Cancer of the Lung

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Cancer of the Lung Powered By Docstoc
					   Lung Cancer

    MODULE G1
Chapter 26, pp. 354-367
                 Facts on Cancer
• Lung cancer is:
   • The second most common cancer in men (Prostate)
   • The second most common cancer in women (Breast)
   • The leading cause of death from cancer in men (3x > Prostate;
     almost 7x in MI)
   • The leading cause of death from cancer in women (almost 2x
     breast; 4.5x in MI)
   • More people die from lung cancer than colon, breast, and prostate
     COMBINED!
• 2008 estimate:
   • 215,000 new cases; males > females
   • 161,840 deaths
• 40 – 70 years of age
• Cancer is strongly associated with smoking (85% of
  cases)
   • Second hand smoke
   • Environmental/industrial hazards – asbestos, radon
             Cancer of the Lung
• Definition:
  • Progressive, uncontrolled multiplication of
    abnormal cells causing new tissue growth.
     • Result of stimuli that damage the genetic material
       (DNA) of cells.
     • Abnormal cells called a Neoplasm or Tumor
  • Tumors can be
     •   Localized
     •   Invasive
     •   Benign
     •   Malignant
                 Terminology
• - oma means benign tumor
  •   Fibroma (fibroid tumor)
  •   Myoma
  •   Lipoma
  •   Neuroma
• Carcinoma means malignant tumor
• - sarcoma means highly malignant tumor
  • Fibrosarcoma
  • leiomyosarcoma
              Benign Tumor
• Does not endanger life unless it interferes
  with organ function.
• It will push aside normal tissue but not
  invade it.
• Slow growth.
• Easily removed surgically.
            Malignant Tumor
• Cells grow in a disorganized manner and very
  rapidly.
• Invade normal tissue.
• Rob surrounding cells of nutrition.
• Result in necrosis, ulceration and cavity
  formation.
• Metastatic
   • Tumor cells travel to the bloodstream
     &/or lymphatic channels and invade or
     form secondary tumors in other organs.
        Malignant Tumors In the
                Lungs
• Most commonly originate in the bronchial
  mucosa of the TB tree.
  • Bronchogenic carcinoma or lung cancer.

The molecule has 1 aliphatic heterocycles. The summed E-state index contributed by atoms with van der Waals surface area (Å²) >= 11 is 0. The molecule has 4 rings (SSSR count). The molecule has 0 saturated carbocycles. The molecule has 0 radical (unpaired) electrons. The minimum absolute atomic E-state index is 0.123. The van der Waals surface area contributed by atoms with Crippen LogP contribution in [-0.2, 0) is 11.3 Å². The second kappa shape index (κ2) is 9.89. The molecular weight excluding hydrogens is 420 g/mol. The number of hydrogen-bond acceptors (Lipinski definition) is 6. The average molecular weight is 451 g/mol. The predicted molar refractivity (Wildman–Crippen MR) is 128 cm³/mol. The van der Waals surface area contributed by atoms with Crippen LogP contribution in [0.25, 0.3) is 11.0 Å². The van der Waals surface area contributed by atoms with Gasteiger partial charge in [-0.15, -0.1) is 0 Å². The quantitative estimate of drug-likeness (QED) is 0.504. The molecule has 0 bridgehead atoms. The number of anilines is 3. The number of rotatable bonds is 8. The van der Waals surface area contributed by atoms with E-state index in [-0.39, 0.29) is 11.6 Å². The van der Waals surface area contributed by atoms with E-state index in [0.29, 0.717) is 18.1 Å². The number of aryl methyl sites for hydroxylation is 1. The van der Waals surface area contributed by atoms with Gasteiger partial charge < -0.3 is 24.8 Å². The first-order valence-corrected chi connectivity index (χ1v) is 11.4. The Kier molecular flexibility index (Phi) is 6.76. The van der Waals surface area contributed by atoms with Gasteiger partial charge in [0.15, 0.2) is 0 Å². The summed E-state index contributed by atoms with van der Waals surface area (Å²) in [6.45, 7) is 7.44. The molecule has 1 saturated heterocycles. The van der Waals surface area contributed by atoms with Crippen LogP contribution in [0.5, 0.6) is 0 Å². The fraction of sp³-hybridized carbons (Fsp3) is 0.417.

• As the tumor enlarges it invades the
  airways, alveoli and blood vessels.
  •   Airway obstruction & increased secretions.
  •   Atelectasis & consolidation.
  •   Erosion of blood vessels cause hemoptysis.
  •   Pleural effusions.
  •   Cavity Formation.
                    Etiology
• Four major types of Bronchogenic Tumors:
  • Non-Small Cell Lung Cancer (NSCLC)
    • Squamous (epidermoid) cell
    • Adenocarcinoma
    • Large-cell carcinoma
  • Small-Cell Lung Cancer (SCLC)
    • Oat Cell
              Squamous Cell
• 30-35% of cases.
• Originates from the basal cells of the
  bronchial epithelium.
• Late metastatic tendency.
• Doubling time of 100 days.
• Located in large bronchi near the hilum.
  • 1/3 of cases originate in periphery of lung.
• Cavity formation is seen in 10-20%
• Linked to smoking.
             Adenocarcinoma
• 25-35% of cancers.
• Arises from mucus glands in the TB tree.
• Growth rate is moderate; doubling time is 180
  days.
• Found in the lung periphery.
• Cavity formation is common.
• Bronchoalveolar cell carcinoma is a type of
  adenocarcinoma (15% of adenocarcinomas) that
  affects the airspaces but does not extend beyond
  lung.
        Large Cell Carcinoma
• 10-15% of cases.
• Found in both the periphery or central
  region of the lung.
• Rapid growth rate.
• Early metastatic tendency.
• Doubling time of 100 days.
• Cavity formation is common.
          Small Cell – Oat Cell
• 13-15% of the lung cancers.
• Arises from Kulchitsky’s (K-type) cells in the
  bronchial epithelium.
• Found near the hilum region.
• Grows very rapidly; Doubling time is 30 days.
  • 60% of patients have widespread metastatic disease
    at the time of diagnosis
• Can create its own hormones.
• Metastasizes early (bone, liver, brain)
• Oval shaped.
                    Etiology
• Cigarette Smoking
  • 87% of cancers is due to cigarette smoking.
    • 90% in men, 80% in women.
    • Greatest incidence with Small Cell, Squamous, and
      adenocarcinoma.
• Occupational exposure
  • Inhalation of asbestos and other agents.
  • Usually has a smoking co-factor.
  • 15% incidence in men, 5% in women.
    • ? Radon
      Staging of Non-small Cell